How Bookmaker Got Started is the only gambling site servicing the US market with a sportsbook policy of no personal limit collars regardless of how much a player wins. Their history dates back to the birth of offshore sports betting starting with a gambling operation in the United States begun by Ronald Sacco, also known as the Cigar. His influence on Internet sports betting can't possibly be overstated. In fact, the man who is essentially the founder of Bovada got in the business in the 1990's after reading Ron Sacco's story. This is the story of the history of

Ron "The Cigar" Sacco

Ron Sacco was born in 1943 in San Francisco and attended Balboa High School. His first of almost a dozen bookmaking arrests came when he was just a teenager. Back then, he was a runner who would hand off cash at bars and barber shops (including the one where his own father worked). Involved in gambling from a young age, Ron would turn out to be the largest bookie in the United States.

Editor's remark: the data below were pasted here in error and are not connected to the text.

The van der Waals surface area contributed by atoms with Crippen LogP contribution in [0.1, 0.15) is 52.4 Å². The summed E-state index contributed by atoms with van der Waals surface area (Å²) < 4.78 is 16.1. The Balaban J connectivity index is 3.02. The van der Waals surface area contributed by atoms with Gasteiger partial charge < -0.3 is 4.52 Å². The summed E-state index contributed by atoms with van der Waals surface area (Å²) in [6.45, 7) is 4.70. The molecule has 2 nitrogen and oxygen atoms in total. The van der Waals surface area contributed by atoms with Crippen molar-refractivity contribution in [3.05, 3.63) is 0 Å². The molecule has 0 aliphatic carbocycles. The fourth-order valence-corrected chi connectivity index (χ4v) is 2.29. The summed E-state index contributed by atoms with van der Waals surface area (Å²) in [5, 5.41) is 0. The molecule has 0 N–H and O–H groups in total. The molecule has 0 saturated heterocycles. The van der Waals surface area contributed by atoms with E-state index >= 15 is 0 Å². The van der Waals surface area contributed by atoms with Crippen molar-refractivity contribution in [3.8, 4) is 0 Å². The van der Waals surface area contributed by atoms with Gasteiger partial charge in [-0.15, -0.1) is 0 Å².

With over a half-dozen prior arrests for petty crimes related to gambling, Ronald Sacco was arrested in 1971 along with his associate, Ronald Noto. The two were given up by one of their phone-men who turned state witness over a federal investigation into organized crime. Sacco's prior arrests involved no charge, probation, and/or small fines. This time he had actually committed a felony, thanks to the Nixon administration's newly enacted Organized Crime Control Act of 1970. The law made it a federal offense to violate anti-gambling laws of any state. And just like that, what was once a petty crime landed him a 3-year prison sentence.

When Sacco was released from prison, he went right back to bookmaking. Again, this is all he knew since the time he was a teenager and he was very good at it. In fact, he was so good at it that from here on his bookmaking operation grew into the largest in the United States. Staying out of prison meant countless bribes and the fall of others, though this was Sacco's operation. When it came to sports betting, he was the man. He'd, however, soon make a mistake.

In 1985, Ron Sacco believed he had stumbled across a loophole. The Wire Act made it against the law to take bets from one state into another over any form of wire (such as telegraph or telephone). It also had a stipulation, however, that the law didn't apply to activity conducted from legal gambling venues. His loophole was to open a legal betting business in the Dominican Republic and have clients call in and place bets over the telephone. Believing he was legal, the company began placing small classified ads in newspapers and also purchasing advertisements in sports magazines. This was in addition to dozens of agents and runners handing out the phone number to clients.